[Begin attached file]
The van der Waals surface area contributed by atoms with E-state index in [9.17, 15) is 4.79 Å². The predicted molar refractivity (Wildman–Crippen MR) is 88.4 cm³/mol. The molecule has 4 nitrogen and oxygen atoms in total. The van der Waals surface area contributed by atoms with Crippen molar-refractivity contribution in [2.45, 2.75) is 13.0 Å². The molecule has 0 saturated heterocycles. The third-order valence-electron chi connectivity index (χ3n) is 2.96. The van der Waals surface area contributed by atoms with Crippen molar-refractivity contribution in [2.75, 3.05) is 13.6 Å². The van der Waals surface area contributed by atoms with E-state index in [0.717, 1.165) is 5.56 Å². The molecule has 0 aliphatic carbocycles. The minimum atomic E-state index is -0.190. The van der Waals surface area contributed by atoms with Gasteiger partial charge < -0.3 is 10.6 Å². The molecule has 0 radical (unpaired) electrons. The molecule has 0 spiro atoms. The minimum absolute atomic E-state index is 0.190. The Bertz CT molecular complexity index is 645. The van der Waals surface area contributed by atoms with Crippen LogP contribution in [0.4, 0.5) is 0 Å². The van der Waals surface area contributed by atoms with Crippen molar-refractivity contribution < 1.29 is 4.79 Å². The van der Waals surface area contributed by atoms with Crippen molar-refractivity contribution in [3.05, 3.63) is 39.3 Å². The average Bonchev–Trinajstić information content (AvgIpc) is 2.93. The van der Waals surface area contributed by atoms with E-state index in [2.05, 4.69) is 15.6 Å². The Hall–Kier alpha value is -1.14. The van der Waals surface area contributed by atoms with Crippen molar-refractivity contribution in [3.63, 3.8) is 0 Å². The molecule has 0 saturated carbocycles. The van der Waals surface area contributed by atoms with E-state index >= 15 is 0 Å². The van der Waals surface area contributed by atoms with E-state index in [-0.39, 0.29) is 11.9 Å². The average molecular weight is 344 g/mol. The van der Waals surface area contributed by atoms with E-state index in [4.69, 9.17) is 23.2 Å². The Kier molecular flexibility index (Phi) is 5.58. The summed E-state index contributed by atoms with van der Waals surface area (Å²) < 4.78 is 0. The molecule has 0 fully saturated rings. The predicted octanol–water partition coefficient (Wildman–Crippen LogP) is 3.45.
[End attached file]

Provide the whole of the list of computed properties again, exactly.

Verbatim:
The van der Waals surface area contributed by atoms with E-state index in [9.17, 15) is 4.79 Å². The predicted molar refractivity (Wildman–Crippen MR) is 88.4 cm³/mol. The molecule has 4 nitrogen and oxygen atoms in total. The van der Waals surface area contributed by atoms with Crippen molar-refractivity contribution in [2.45, 2.75) is 13.0 Å². The molecule has 0 saturated heterocycles. The third-order valence-electron chi connectivity index (χ3n) is 2.96. The van der Waals surface area contributed by atoms with Crippen molar-refractivity contribution in [2.75, 3.05) is 13.6 Å². The van der Waals surface area contributed by atoms with E-state index in [0.717, 1.165) is 5.56 Å². The molecule has 0 aliphatic carbocycles. The minimum atomic E-state index is -0.190. The van der Waals surface area contributed by atoms with Gasteiger partial charge < -0.3 is 10.6 Å². The molecule has 0 radical (unpaired) electrons. The molecule has 0 spiro atoms. The minimum absolute atomic E-state index is 0.190. The Bertz CT molecular complexity index is 645. The van der Waals surface area contributed by atoms with Crippen LogP contribution in [0.4, 0.5) is 0 Å². The van der Waals surface area contributed by atoms with Crippen molar-refractivity contribution < 1.29 is 4.79 Å². The van der Waals surface area contributed by atoms with Crippen molar-refractivity contribution in [3.05, 3.63) is 39.3 Å². The average Bonchev–Trinajstić information content (AvgIpc) is 2.93. The van der Waals surface area contributed by atoms with E-state index in [2.05, 4.69) is 15.6 Å². The Hall–Kier alpha value is -1.14. The van der Waals surface area contributed by atoms with Crippen molar-refractivity contribution in [3.63, 3.8) is 0 Å². The molecule has 0 saturated carbocycles. The van der Waals surface area contributed by atoms with E-state index >= 15 is 0 Å². The van der Waals surface area contributed by atoms with E-state index in [-0.39, 0.29) is 11.9 Å². The average molecular weight is 344 g/mol. The van der Waals surface area contributed by atoms with E-state index in [4.69, 9.17) is 23.2 Å². The Kier molecular flexibility index (Phi) is 5.58. The summed E-state index contributed by atoms with van der Waals surface area (Å²) < 4.78 is 0. The molecule has 0 fully saturated rings. The predicted octanol–water partition coefficient (Wildman–Crippen LogP) is 3.45.